Union Power Hangs In The Balance Of This New SCOTUS Case

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Kevin Daley Supreme Court correspondent
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The U.S. Supreme Court agreed Thursday to hear a case concerning the constitutionality of so-called union fair-share fees, raising the prospect that the justices could deal a serious blow to public sector union power during a term already burgeoning with landmark cases.

The case, Janus v. American Federation of State, County, and Municipal Employees (AFSCME), presents the matter of forced union fees for public employees, something of a hobby horse for the Court’s conservative justices. Though public sector unions cannot force public employees to give contributions to the organization for political activities, it can require contributions related to expenses incurred during contract negotiations. The distinction between forms of mandatory payments was created in the 1977 Abood v. Detroit Board of Education decision.

Mark Janus, a child support specialist in the Illinois Department of Healthcare and Family, argues these compulsory fees violate his First Amendment rights, as the nature of a contract negotiation clearly implicates political issues. Though Janus is not a member of the AFSCME, the state still deducts a fee from his monthly paycheck to cover collective bargaining and administrative expenses.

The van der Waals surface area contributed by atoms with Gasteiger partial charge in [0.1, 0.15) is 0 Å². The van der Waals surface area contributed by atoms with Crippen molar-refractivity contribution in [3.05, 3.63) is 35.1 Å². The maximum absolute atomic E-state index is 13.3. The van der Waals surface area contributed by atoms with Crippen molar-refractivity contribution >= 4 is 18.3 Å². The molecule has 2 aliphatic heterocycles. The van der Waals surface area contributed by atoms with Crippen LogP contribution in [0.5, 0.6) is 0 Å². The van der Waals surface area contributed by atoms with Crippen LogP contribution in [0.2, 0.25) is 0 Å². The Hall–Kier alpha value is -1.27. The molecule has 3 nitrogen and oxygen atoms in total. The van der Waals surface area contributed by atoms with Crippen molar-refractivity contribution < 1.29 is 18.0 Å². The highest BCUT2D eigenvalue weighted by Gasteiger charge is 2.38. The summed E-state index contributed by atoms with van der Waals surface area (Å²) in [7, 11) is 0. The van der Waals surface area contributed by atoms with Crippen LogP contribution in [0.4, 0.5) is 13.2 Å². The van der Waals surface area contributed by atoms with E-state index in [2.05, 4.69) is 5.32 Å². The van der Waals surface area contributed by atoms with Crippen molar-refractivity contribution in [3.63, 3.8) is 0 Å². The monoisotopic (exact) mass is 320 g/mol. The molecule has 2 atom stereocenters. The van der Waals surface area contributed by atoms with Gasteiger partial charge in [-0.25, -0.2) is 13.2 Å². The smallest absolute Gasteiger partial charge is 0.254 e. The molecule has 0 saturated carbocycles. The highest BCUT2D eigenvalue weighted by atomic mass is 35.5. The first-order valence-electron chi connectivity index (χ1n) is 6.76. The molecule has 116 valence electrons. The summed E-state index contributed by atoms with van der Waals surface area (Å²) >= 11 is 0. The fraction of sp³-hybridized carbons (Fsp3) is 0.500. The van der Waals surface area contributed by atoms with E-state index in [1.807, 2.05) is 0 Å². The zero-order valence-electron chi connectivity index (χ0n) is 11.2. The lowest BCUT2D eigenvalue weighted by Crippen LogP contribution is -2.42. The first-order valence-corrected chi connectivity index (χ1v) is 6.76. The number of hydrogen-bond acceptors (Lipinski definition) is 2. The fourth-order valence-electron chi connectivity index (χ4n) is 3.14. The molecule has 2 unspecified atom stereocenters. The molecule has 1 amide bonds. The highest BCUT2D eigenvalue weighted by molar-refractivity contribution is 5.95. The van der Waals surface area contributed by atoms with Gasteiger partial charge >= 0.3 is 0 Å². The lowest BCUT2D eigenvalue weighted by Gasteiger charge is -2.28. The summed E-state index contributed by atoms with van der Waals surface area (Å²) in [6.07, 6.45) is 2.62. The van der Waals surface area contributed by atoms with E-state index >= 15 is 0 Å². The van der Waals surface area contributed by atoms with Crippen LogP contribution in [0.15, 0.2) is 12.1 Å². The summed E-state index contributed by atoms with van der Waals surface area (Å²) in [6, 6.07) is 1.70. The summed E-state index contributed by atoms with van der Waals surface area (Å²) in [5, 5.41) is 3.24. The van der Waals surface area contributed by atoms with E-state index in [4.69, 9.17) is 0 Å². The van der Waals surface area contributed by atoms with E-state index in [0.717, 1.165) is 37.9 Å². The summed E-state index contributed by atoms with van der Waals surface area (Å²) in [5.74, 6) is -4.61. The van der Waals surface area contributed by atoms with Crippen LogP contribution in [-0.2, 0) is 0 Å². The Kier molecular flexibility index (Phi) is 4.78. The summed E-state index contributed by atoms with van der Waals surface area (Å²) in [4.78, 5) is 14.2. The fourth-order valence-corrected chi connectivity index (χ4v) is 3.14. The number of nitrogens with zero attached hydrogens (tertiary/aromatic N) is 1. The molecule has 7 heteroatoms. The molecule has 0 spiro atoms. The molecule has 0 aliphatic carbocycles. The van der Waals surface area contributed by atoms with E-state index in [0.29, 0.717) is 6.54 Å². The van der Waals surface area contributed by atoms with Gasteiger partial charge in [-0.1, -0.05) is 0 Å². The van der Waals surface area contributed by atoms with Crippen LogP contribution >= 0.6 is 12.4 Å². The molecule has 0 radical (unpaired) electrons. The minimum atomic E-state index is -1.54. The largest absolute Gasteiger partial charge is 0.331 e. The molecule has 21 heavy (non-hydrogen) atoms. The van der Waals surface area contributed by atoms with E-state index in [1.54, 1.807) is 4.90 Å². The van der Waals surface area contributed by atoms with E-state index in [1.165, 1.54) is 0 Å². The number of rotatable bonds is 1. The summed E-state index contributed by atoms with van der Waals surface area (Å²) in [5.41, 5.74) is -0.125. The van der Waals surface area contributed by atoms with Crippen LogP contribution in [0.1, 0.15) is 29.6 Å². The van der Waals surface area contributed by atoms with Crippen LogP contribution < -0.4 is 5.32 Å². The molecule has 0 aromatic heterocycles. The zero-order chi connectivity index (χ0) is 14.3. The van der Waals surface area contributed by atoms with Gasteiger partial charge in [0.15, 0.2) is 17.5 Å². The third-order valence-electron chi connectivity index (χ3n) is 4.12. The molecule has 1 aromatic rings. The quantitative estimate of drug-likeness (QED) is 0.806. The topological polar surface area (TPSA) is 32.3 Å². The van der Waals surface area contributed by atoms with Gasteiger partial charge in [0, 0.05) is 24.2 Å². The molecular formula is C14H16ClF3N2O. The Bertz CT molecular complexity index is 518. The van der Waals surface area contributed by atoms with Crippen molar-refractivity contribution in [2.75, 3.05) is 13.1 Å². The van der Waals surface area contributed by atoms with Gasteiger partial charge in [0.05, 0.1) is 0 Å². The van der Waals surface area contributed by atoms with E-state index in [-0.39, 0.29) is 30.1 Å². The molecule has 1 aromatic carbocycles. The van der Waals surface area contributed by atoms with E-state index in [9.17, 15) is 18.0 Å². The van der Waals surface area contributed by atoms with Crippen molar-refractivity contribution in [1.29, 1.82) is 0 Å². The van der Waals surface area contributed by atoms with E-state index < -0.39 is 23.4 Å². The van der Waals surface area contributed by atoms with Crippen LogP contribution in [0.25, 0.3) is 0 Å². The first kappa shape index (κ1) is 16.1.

Right-to-work advocates praised the Court’s decision, while union leaders savaged the grant as a victory for well-heeled corporate interests.

“[W]e are now one step closer to freeing over 5 million public sector teachers, police officers, firefighters, and other employees from the injustice of being forced to subsidize a union as a condition of working for their own government,” National Right to Work Legal Defense Foundation President Mark Mix said in a statement.

Lee Saunders, president of the AFSCME called the case a well-coordinated political attack on working people.

“This case is yet another example of corporate interests using their power and influence to launch a political attack on working people and rig the rules of the economy in their own favor,” she said.

“The merits of the case, and 40 years of Supreme Court precedent and sound law, are on our side,” she added. “We look forward to the Supreme Court honoring its earlier rulings.”

The Court last considered this issue in Friedrichs v. CTA, but Justice Antonin Scalia died before an opinion was issued, resulting in a 4-4 split. Therefore, the Janus grant Thursday was not unexpected. With the ascent of Justice Neil Gorsuch as Scalia’s successor, it appears the conservative bloc will achieve in Janus what it nearly accomplished in Friedrichs.

The case is one of 11 the high court agreed to hear, of the several thousand petitions filed over the summer recess.

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